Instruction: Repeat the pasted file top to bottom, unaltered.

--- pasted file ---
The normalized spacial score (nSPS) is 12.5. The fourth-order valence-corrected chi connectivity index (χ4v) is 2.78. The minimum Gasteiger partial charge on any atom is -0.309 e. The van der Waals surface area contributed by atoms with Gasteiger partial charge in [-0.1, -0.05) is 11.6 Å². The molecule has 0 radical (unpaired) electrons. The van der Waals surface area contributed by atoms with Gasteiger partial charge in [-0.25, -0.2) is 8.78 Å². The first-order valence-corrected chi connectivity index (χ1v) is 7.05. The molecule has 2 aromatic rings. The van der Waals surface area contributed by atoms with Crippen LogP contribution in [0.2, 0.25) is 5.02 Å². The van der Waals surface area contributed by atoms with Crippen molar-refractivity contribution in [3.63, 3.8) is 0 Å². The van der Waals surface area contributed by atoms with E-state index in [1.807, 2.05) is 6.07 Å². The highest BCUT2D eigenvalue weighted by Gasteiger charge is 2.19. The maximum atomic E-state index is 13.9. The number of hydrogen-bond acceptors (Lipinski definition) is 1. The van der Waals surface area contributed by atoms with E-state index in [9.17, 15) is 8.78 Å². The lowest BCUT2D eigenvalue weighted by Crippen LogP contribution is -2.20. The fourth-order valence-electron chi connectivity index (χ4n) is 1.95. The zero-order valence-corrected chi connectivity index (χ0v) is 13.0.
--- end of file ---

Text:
The normalized spacial score (nSPS) is 12.5. The fourth-order valence-corrected chi connectivity index (χ4v) is 2.78. The minimum Gasteiger partial charge on any atom is -0.309 e. The van der Waals surface area contributed by atoms with Gasteiger partial charge in [-0.1, -0.05) is 11.6 Å². The molecule has 0 radical (unpaired) electrons. The van der Waals surface area contributed by atoms with Gasteiger partial charge in [-0.25, -0.2) is 8.78 Å². The first-order valence-corrected chi connectivity index (χ1v) is 7.05. The molecule has 2 aromatic rings. The van der Waals surface area contributed by atoms with Crippen LogP contribution in [0.2, 0.25) is 5.02 Å². The van der Waals surface area contributed by atoms with Crippen molar-refractivity contribution in [3.63, 3.8) is 0 Å². The van der Waals surface area contributed by atoms with E-state index in [1.807, 2.05) is 6.07 Å². The highest BCUT2D eigenvalue weighted by Gasteiger charge is 2.19. The maximum atomic E-state index is 13.9. The number of hydrogen-bond acceptors (Lipinski definition) is 1. The van der Waals surface area contributed by atoms with E-state index in [9.17, 15) is 8.78 Å². The lowest BCUT2D eigenvalue weighted by Crippen LogP contribution is -2.20. The fourth-order valence-electron chi connectivity index (χ4n) is 1.95. The zero-order valence-corrected chi connectivity index (χ0v) is 13.0.